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A Month of Pulitzer Prize Winning Cartoons – Day 8

I thought it would be an interesting look into our nation’s political cartoon history if, this month, I took a look at a different editorial cartoon each day that won the Pulitzer Prize for Editorial Cartooning. Do note that we’re talking basically 1922-1967 here, as since then, the Committee has awarded cartoonists generally for their work, not for an exemplary single cartoon. So in many ways, this is a snapshot of American politics (for better or for worse) over a forty-five year period. Here is an archive of the cartoons featured thus far.

Today we look at Daniel Fitzpatrick’s 1926 award-winning cartoon.


I featured Daniel Fitzpatrick in my Month of Political Cartooning Stars.

Fitzpatrick (1891-1969) was an immensely popular cartoonist who spent forty-six years as the lead political cartoonist at the St. Louis Dispatch, before handing over the duties to his successor, the equally legendary cartoonist, Bill Mauldin, who we saw in yesterday’s piece!

Fitzpatrick was heavily influenced by the cartoon works of Robert Minor and Rollin Kirby, and like them, he dealt with social issues with an interesting draftsman approach to drawing, as opposed to a more cartoonish style.

In addition, Fitzpatrick’s cartoons were usually non-humorous editorial positions on the issue of the day. You read a Fitzpatrick cartoon to be informed, not to be amused.

In the beginning of the 20th Century, the work that had been done in the Industrial Revolution was spreading beyond just the large cities of the Northeast – modernity was coming all across the nation. And with modernity, came legislation. When you bring a factory into town, you have to come up with laws to govern factories. When you build cars, you have to come up with laws to govern cars. When you build roads for cars, you have to come up with laws to govern those roads, etc.

So the United States soon went from a society with relatively few laws on record to quickly being inundated with laws.

It has only gotten “worse” since. A decade ago, the US had about 3,000 federal statues. 40% of them were put into place since the late 60s. Today, it is past 4,000, and you would imagine it would even get even larger once all the federal bailout plans get passed (as presumably there are laws associated with the bailout plan, as well).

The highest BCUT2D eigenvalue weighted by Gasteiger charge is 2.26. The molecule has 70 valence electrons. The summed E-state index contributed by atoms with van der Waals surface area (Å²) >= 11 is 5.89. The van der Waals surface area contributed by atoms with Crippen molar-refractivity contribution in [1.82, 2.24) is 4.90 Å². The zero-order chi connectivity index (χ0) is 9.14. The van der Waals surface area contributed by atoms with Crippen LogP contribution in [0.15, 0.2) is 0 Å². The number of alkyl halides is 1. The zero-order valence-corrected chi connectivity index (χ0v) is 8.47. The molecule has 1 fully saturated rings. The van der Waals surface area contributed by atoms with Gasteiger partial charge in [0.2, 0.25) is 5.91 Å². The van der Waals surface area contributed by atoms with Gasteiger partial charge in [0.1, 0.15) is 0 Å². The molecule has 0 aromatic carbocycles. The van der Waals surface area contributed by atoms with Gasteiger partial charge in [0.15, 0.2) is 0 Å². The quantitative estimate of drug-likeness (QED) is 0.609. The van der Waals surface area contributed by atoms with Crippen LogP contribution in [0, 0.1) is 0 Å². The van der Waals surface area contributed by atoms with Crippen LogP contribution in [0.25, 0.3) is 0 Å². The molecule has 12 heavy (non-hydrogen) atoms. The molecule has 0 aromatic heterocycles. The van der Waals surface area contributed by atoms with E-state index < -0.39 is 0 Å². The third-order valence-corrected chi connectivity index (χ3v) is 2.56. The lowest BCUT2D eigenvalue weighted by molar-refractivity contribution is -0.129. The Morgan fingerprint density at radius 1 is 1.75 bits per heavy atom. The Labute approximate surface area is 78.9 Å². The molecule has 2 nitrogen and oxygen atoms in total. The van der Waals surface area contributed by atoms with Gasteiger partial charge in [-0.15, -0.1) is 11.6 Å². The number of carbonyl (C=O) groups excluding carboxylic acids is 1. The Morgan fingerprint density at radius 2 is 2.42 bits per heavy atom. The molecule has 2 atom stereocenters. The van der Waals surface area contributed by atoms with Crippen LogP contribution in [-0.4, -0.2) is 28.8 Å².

In 1925, though, Daniel Fitzpatrick was concerned with state legislatures, not federal laws. And in 1925, state legislatures around the country put into law a staggering 10,800 new laws!

Whether this is a bad thing or not is really a matter of debate, as it is certainly not clear either way. However, there definitely was a train of thought stating that it WAS a bad thing. In his inaugural address in 1925, Vermont’s Governor Franklin Billings’ closed out his speech by exhorting the crowd, “Please remember that there is more danger of making too many laws than of making too few.”

Along those lines, here is Daniel Fitzpatrick’s 1925 cartoon, which won the 1926 Pulitzer Prize for Editorial Cartooning, titled “The Laws of Moses and the Laws of Today.”

It’s a striking piece of work, and I’m sure it spoke to a great many Americans at the time.


Geez, has there ever been a Pulitzer-winning cartoon that _wasn’t_ from a libertarian point of view? These are often beautiful, but it feels like reading the fake right-wing political cartoons in The Onion.

Keep in mind that one of the new federal laws you referenced was the prohibition of alcohol, which I’m sure was the genesis of many ‘we got too many dang laws!’ complaints.

Why do you say Fitzpatrick was concerned with state and not federal laws? The cartoon works either way.

Sorry, Dan, my bad, that was the context the cartoon first appeared in, in reference to an increase in state laws.

Oh yeah, you probably, y’know, researched it or something, not just glanced at it once!

Check your cbr e-mail, Brian, I sent you the other Fitzpatrick Pulitzer winner you were looking for.

Nah, Dan, I should have made it clear in the post – it was my bad.

And thanks for the scan!

dan – yea, thanks for the scan! i’m assuming you are talking about the 1955 pulitzer cartoon. could you do humanity a favor and post that for public view? it is maddeningly ludicrous that such a lucid piece of work remain obscure and totally invisible on the internet (especially one that was recognized in its own time as outstanding)…

sincere thanks.

it is one of the great errors of the internet community that more effort is not put into digitizing and publishing great historical works. and after all, “how could another mistake help?”

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